Hoffman, with his coke bottle glasses, is an interesting selection for the role of Dega, but he too is believable, and has some great moments. Jerry Goldsmith supplies the subtle score and DP Fred Koenekamp supplies the film with some interesting angles. A long film but entertaining.
Birdman of Alcatraz, John Frankenheimer, 1962.
Burt Lancaster, he of the iron jaw, stars once again in this behind the bars classic. Robert Franklin Stroud (Burt Lancaster) is the proverbial birdman of the title, locked up as a murderer, sentenced to prison in 1909, and then responsible for another homicide while in the big house, he is sentenced to death but is saved because of his mother’s interventions (Thelma Ritter).
Stroud has his sentence reduced by President Wilson, but is given a life of solitary confinement instead. While in lockdown Stroud finds his true calling in life, and when he nurses a sparrow back to health, he finally discovers the thing that gives his life meaning. No longer a violent reprobate, Stroud turns to a life of study and research, eventually authoring a book on raising birds.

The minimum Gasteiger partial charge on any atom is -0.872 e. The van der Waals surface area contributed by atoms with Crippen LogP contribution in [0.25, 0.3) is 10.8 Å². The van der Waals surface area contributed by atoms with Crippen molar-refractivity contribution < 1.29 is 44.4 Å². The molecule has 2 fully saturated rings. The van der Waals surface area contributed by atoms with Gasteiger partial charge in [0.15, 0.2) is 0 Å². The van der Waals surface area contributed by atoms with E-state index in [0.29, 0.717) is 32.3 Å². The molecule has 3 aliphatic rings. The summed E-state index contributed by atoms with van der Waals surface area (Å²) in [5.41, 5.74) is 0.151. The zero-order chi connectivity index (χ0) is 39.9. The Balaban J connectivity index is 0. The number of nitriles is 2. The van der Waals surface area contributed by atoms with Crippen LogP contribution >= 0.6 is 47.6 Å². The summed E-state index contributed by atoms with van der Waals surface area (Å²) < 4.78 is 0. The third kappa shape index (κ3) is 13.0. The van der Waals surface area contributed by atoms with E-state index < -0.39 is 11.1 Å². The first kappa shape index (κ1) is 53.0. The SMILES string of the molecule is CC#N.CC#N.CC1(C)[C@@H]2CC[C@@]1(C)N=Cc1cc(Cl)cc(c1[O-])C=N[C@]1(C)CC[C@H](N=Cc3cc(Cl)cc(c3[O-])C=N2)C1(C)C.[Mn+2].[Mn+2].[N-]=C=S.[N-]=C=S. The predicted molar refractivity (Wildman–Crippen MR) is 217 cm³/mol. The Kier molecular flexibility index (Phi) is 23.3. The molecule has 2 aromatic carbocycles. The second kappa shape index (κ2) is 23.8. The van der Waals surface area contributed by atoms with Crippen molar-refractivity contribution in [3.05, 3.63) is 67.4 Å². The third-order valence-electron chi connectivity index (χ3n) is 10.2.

Lancaster was nominated for an Academy Award for Best Actor for his performance here. Look also for great supporting performances from cinematic regulars Telly Savalas (Feto Gomez), Warden Karl Malden, and prison guard Neville Brand. Look to the birds for hope!
A Prophet, Jacques Audiard, 2009.
Malik (Tahar Rahim), a young Frenchman of Arab descent, is sent to prison as a naive innocent but while there he is transformed into an evil adult criminal. Malik claims that he is innocent (hey, who isn’t in prison?), but that doesn’t matter, as soon he is corrupted by the system and goes on to become the top dog while still behind bars.
Alone in the world and without friends or relatives, Malik is approached by the leader of a Corsican gang Cesar Luciani (Niels Arestrup); he has the choice of either killing a fellow prisoner, Reyeb (Hichem Yacoubi) and having the Coriscan’s be eternally grateful, or he can find himself on the business end of a shiv. There really isn’t a choice.
A Prophet was the winner of the Cannes 2009 Grand Jury Prize. Warning, this is another long film and clocked in at almost two and a half hours long.
White Heat, Raoul Walsh, 1949.
Reunited with Warner Brothers after a brief respite, James Cagney comes roaring back to life and the big screen with this film in which he portrayed a psychopathic criminal, Cody Jarrett, with some serious mother issues.